New faculty opens

2020-02-11 06:01
Zayd Louw, Josh Johnston, Mike van Schalkwyk, Adam Budge and Uzayr Chilwan. PHOTO: Nettalie Viljoen

Zayd Louw, Josh Johnston, Mike van Schalkwyk, Adam Budge and Uzayr Chilwan. PHOTO: Nettalie Viljoen

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Phase 1 of the new Engineering and Design Faculty (EDF) at Wynberg Boys’ High School (WBHS) was officially opened on Friday 7 February.

Among the guests at the event were provincial minister of education Debbie Schäfer and business mogul Raymond Ackerman. Benefactors of the project and contractors were also in attendance to raise a cup of coffee to the future success of WBHS’s new facilities.

Work on phase 1 began in July last year after almost two years of planning and preparation. The facilities are built on a section of the school grounds which used to serve as a dumping spot for recycling and the refurbishment of desks and chairs.

Jan de Waal, principal at the school, said what had been an eyesore is now a place that will shape learners’ futures. “But it took an awful amount of work,” said de Waal.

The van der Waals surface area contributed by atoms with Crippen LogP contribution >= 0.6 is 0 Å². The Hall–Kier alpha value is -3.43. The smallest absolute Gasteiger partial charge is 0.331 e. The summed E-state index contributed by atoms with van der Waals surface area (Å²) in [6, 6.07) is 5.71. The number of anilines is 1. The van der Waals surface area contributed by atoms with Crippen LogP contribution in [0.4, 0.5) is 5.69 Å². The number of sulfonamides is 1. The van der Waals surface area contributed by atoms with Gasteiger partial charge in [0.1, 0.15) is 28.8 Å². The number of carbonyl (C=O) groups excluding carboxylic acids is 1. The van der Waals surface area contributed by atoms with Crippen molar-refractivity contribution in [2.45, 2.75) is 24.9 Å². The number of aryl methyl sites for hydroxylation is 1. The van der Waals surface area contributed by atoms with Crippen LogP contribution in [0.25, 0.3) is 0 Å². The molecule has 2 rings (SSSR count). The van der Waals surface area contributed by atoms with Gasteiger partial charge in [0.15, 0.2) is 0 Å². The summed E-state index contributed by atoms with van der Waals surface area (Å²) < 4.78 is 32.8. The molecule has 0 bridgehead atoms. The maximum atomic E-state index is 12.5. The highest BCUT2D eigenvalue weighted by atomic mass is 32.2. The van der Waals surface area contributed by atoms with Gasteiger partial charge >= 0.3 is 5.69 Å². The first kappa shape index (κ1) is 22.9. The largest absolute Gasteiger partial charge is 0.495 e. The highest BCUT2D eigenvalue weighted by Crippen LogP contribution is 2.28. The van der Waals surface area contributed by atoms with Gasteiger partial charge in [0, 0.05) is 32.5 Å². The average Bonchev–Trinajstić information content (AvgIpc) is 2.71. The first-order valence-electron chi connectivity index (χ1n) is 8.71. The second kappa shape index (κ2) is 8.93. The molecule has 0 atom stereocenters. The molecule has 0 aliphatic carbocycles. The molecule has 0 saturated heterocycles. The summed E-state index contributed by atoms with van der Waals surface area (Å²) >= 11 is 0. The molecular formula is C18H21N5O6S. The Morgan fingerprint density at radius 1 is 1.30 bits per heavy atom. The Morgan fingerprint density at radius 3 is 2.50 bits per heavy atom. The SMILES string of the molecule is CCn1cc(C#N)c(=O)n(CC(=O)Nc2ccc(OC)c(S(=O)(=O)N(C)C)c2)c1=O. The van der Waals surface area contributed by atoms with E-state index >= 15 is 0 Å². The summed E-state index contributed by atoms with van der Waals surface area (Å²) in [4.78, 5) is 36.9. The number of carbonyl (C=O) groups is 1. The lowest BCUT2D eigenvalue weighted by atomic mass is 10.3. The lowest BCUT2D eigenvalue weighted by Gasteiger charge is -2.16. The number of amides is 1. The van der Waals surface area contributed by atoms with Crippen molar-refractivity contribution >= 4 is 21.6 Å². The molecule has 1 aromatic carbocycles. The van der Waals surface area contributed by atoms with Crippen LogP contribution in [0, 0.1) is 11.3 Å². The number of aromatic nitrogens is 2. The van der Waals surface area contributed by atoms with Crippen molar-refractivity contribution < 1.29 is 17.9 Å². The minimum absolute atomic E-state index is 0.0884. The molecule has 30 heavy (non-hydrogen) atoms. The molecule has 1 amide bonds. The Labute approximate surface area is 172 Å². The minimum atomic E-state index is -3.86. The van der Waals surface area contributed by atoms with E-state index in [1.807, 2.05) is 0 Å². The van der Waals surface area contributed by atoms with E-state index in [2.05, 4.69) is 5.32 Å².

Engineering, graphics and design, engineering construction, electronics, creative arts, visual art and technology will be taught at the faculty.

Subjects offered will be fully accredited national senior certificate subjects. Learners will also have to complete an extra-curricular entrepreneurship course designed by Wynberg old boy Andrew Hibling through his company Edge Learning Media.

The school’s vision is to nurture learners who are both high functioning academics and have a skill set in technical subjects.

“Our learners will be able to study today what they will need to be successful in the future,” said De Waal.

Ben Thompson, head of academics, said the establishment of EDF was another representation of what the school does: being at the forefront of education in South Africa.

He says the country is in desperate need of engineers, artisans, and information and communications technology (ICT) specialists and that equipping learners with these skills is critical for the sustainability of South Africa as a whole.

“The faculty is key in providing feedstock into tertiary, industry or wealth generation through entrepreneurship,” Thompson said.

Uzayr Chilwan, a Grade 12 learner, will be among the school’s first matriculants to write the electronics final exam.

He said becoming part of the pioneer electronic class of 2017 was one of the best decisions he ever made. “How many boys will leave high school with the knowledge (and skill) to make a traffic light or a dimmable lamp,” he asked.

Chilwan said, besides helping him to get 100% for the electrical questions in his physics paper, the electronics subject also helped him develop out-of-the-box thinking.


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